Kokusai Electric shares jump 29% in Tokyo debut

By Sam Nussey and Miho Uranaka

TOKYO (Reuters) – Kokusai Electric shares jumped 29% in their Tokyo market debut on Wednesday after private equity firm KKR sold shares in the chip equipment maker for $724 million in Japan’s largest initial public offering (IPO) in five years.

The stock opened at 2,116 yen and climbed to a high of 2,371 yen, valuing the company at 546.3 billion yen ($3.65 billion), as investors grabbed shares following the rare IPO of a key chip tool manufacturer.

Kokusai had priced its shares at 1,840 yen in the largest Tokyo listing since telco SoftBank Corp went public in 2018, providing a partial exit for KKR, which has cut its stake to 47.7% from 73.2% without overallotment.

“The market for chip related stocks outside of AI is weak so some were wondering what would happen,” said Tomoichiro Kubota, analyst at Matsui Securities.

“In the end the company had a good start,” he said.

Chip tool makers have suffered from a downturn in the market for electronics such as smartphones and PCs, with early euphoria over advances in generative artificial intelligence also cooling.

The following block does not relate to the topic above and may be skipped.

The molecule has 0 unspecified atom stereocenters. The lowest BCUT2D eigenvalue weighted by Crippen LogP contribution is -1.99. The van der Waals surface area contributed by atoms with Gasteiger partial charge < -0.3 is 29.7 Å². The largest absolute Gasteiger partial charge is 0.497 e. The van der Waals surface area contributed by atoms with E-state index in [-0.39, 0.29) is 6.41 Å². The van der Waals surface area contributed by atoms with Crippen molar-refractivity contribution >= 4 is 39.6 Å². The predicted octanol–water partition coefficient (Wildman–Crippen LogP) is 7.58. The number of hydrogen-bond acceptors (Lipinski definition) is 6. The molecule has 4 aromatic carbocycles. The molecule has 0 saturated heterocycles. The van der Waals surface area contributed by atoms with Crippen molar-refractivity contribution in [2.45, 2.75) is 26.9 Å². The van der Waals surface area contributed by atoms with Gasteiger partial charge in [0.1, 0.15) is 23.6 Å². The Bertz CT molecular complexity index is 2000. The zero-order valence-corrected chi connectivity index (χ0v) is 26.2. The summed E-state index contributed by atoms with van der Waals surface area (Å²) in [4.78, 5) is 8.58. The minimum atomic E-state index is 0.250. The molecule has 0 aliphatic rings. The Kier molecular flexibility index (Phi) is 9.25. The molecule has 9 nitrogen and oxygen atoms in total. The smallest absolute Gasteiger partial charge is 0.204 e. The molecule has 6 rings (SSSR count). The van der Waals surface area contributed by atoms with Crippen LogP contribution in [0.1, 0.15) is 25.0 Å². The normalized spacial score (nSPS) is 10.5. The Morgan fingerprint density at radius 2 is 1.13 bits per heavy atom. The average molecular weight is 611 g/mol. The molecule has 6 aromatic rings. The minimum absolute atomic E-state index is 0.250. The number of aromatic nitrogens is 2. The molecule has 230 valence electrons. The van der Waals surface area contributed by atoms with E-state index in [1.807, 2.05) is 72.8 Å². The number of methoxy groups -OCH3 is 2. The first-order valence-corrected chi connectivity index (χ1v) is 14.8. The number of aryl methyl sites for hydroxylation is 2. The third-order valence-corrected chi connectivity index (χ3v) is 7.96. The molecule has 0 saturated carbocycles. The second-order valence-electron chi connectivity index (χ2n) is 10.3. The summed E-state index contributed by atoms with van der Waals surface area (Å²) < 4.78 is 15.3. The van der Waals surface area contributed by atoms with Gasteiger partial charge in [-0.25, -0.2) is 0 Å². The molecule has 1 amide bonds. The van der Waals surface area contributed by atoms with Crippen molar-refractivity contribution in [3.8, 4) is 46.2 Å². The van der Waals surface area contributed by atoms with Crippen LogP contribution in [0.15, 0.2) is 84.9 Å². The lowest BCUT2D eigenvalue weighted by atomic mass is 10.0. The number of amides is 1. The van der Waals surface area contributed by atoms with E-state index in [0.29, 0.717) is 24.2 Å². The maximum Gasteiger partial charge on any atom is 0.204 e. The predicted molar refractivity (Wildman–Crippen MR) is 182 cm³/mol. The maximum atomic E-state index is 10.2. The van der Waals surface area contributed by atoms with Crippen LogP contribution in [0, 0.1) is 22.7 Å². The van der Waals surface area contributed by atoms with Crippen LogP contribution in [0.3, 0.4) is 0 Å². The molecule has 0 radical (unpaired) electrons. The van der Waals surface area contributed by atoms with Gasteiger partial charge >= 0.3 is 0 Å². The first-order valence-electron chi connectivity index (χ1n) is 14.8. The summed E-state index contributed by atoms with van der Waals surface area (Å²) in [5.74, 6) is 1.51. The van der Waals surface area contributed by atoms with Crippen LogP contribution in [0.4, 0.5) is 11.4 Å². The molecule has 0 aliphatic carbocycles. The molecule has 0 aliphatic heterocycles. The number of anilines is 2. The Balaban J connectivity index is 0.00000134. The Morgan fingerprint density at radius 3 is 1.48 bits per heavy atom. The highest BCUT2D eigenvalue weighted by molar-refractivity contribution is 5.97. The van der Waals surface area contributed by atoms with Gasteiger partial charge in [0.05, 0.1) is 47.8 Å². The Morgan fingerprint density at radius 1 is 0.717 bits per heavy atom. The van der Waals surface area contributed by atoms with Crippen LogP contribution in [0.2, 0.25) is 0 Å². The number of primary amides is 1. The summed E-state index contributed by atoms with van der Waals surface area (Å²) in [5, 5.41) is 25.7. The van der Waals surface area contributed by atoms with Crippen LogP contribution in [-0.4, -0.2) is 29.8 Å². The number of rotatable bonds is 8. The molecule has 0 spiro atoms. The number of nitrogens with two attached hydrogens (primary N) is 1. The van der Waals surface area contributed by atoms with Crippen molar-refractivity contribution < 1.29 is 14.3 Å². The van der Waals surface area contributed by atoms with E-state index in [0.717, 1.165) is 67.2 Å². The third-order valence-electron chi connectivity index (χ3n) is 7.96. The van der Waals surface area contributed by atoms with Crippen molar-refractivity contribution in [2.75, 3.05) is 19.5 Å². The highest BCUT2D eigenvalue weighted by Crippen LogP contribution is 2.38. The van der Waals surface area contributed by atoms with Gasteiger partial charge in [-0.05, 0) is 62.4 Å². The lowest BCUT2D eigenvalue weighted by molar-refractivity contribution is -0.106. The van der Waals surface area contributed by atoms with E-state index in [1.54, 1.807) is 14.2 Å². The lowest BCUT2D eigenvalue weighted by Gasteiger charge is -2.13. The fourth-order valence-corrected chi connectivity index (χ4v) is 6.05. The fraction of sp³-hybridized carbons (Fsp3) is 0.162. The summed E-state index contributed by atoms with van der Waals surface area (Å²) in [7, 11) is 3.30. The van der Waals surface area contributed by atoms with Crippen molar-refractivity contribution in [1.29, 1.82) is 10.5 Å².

While Kokusai is exposed to slumping demand for memory chips, that market is expected to rebound, and the tool maker will also able to expand in other segments, said Kazuyoshi Saito, an analyst at Iwai Cosmo Securities.

KKR agreed to buy Hitachi’s electronic equipment unit in 2017 in a deal valuing the business at 257 billion yen ($1.72 billion) as the conglomerate streamlined operations.

The private equity group then spun off Kokusai, which manufactures machines for depositing thin films on silicon wafers, the following year.

KKR sought to sell Kokusai to competitor Applied Materials in 2019, but the $3.5 billion deal was terminated after failing to obtain regulatory approval in China.

Applied Materials has built a 15% shareholding in the company over the last three years.

Equity offerings in Tokyo have surged with Japan benefiting from lower interest rates than other countries, backing from billionaire Warren Buffett and rotation by investors out of China.

($1 = 149.8300 yen)

(Reporting by Sam Nussey, Miho Uranaka, Mayu Sakoda and Makiko Yamazaki; Editing by Chang-Ran Kim and Sonali Paul)